Calf stretches (Gastrocnemius and Soleus)

 

Gastroc stretch - Stand facing a wall, worktop or solid object that you can place your hands on. Place one leg straight back behind you with your heel firmly on the floor and lean on your hands. Now let the front knee bend until you feel a stretch in your calf.

Hold the stretch for 30 seconds. Release. Repeat 3-4 times each side.

 

 

Soleus stretch - Stand facing a wall, worktop or solid object that you can place your hands on. Place one foot in front of the other. Now let your knees bend and make sure the back foot stays on the floor. You should feel a stretch in the calf of your leg which is at the back.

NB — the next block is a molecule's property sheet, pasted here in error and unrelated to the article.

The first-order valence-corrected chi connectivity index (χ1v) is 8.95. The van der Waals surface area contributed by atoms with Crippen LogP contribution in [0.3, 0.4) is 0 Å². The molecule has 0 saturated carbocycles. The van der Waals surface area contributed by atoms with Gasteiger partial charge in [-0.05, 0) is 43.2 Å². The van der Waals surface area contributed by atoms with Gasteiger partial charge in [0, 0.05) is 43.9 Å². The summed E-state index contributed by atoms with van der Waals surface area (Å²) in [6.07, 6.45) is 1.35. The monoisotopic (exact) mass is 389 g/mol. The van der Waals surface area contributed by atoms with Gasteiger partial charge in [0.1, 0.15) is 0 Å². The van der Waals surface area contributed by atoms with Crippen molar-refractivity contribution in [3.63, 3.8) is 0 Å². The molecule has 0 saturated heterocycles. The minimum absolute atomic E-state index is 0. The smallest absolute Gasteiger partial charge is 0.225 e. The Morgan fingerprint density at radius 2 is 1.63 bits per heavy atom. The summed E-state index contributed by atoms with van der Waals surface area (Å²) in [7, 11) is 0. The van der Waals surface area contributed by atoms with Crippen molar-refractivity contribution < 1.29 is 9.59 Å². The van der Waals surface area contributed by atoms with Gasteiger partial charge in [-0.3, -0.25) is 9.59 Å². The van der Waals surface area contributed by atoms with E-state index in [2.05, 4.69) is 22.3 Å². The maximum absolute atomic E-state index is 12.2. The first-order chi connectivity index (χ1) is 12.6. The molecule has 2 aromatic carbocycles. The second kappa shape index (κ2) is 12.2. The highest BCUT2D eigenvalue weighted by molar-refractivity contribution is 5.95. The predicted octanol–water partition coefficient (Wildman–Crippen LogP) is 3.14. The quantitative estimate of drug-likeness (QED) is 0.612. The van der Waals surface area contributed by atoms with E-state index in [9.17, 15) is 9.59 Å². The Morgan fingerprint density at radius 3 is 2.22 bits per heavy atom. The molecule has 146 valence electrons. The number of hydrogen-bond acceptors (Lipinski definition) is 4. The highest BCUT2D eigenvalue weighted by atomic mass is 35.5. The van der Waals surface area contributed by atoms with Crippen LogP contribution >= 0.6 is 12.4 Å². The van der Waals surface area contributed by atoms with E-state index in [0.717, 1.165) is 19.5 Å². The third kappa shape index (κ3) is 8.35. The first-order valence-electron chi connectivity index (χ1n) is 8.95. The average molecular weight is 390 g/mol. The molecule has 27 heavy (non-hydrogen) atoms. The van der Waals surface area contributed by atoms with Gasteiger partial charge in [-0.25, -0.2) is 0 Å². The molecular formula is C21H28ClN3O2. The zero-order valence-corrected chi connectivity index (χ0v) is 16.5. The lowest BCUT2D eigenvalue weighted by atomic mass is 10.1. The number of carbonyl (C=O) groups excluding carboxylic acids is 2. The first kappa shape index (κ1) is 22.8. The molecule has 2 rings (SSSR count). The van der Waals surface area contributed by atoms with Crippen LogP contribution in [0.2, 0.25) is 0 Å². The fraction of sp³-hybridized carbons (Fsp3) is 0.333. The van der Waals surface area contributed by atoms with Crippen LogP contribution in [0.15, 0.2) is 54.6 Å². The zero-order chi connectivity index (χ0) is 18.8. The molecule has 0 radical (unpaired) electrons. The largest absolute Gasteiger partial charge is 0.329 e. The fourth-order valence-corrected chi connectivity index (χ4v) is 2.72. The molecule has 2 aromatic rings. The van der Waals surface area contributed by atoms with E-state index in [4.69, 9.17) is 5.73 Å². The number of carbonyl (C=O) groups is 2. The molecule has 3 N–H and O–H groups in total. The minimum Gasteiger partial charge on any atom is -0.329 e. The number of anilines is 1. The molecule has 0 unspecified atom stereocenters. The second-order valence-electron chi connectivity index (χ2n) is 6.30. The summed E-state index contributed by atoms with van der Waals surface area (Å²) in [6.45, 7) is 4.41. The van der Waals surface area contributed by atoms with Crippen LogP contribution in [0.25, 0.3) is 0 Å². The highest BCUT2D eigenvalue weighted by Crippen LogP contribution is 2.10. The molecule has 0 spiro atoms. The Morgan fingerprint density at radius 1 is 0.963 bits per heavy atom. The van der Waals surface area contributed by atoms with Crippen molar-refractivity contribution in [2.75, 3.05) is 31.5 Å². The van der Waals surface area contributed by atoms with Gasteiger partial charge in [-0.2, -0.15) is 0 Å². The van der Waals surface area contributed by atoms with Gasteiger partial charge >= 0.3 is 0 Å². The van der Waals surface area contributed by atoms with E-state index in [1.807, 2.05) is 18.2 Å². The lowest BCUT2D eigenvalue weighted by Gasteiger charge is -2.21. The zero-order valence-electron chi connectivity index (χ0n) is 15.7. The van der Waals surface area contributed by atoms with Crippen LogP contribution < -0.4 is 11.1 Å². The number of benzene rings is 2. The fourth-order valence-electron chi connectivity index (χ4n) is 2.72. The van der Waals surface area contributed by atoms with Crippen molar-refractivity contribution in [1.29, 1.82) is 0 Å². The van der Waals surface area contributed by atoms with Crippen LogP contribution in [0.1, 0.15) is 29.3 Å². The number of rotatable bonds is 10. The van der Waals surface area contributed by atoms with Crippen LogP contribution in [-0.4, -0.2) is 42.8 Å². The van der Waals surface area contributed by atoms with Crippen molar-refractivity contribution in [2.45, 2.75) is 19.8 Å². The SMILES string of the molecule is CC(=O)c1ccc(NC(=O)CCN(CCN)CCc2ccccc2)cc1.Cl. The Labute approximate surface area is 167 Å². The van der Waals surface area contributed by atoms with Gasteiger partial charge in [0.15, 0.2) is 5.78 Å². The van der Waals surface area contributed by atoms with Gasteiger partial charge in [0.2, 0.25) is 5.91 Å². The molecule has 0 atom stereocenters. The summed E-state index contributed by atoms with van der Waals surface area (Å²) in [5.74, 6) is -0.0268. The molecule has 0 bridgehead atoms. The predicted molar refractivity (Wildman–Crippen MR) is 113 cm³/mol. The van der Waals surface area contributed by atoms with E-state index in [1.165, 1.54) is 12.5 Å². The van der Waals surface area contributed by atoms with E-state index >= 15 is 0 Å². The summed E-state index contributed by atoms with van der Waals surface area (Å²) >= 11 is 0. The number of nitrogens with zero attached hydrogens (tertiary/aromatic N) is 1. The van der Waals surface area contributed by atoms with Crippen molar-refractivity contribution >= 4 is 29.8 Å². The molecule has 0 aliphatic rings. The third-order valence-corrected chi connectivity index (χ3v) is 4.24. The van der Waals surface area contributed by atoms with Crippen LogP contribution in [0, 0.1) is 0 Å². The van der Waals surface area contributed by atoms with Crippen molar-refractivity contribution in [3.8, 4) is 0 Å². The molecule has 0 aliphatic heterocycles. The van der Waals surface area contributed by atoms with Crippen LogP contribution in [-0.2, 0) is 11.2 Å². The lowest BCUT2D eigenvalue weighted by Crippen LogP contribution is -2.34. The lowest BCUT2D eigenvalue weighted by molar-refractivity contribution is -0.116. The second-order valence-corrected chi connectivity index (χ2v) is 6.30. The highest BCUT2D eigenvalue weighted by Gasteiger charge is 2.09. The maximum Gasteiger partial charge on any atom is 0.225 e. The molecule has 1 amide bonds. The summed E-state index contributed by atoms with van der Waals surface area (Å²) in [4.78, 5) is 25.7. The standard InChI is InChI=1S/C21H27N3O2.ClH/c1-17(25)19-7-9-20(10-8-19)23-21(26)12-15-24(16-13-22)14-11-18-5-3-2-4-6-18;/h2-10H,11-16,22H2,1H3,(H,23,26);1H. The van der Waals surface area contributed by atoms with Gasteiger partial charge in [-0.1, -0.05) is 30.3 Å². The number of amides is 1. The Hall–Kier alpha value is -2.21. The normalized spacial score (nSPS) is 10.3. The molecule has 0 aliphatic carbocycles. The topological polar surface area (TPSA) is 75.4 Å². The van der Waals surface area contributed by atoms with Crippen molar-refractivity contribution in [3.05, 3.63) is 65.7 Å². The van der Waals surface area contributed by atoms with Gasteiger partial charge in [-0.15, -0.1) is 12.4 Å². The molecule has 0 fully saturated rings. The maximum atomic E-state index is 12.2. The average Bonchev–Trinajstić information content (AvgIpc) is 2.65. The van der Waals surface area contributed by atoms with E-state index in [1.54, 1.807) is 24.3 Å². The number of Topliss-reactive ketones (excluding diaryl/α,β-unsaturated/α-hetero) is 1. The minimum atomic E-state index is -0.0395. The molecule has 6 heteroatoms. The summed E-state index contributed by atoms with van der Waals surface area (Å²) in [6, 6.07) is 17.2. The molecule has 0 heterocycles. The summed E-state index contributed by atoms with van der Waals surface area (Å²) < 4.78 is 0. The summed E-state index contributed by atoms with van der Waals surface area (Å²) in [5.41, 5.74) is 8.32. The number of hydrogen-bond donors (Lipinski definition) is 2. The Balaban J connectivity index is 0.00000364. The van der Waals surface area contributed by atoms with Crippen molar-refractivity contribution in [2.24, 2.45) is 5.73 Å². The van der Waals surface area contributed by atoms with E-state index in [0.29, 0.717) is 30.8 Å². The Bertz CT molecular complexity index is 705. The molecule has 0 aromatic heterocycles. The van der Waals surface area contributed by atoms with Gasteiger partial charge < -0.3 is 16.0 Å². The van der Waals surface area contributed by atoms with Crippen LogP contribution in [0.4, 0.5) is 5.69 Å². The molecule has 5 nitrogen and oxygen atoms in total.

Hold the stretch for 30 seconds. Release. Repeat 3-4 times each side.

 

 

Remember....STOP any stretches which are painful. If stretches cause any symptoms such as pins and needles, numbness, tingling or other unexpected symptoms, stop immediately. If these symptoms persist, make sure you seek a professional assessment (e.g. physiotherapy, GP/MD) in order to certain why these symptoms are occurring. DO NOT undertake any new stretches or exercises of an area where you have an injury, ongoing pain or previous surgery without first seeking a professional assessment. Also, please bear in mind that if you have an area that has become increasingly tight, it may be compensating for another area which has become weak and therefore it would be advantageous to seek a physiotherapy assessment to check if stretching is the right thing for you to be doing, or if strengthening would be a better way forwards first.

 

If you have any questions, please contact me at suzie@overlanderhealth.com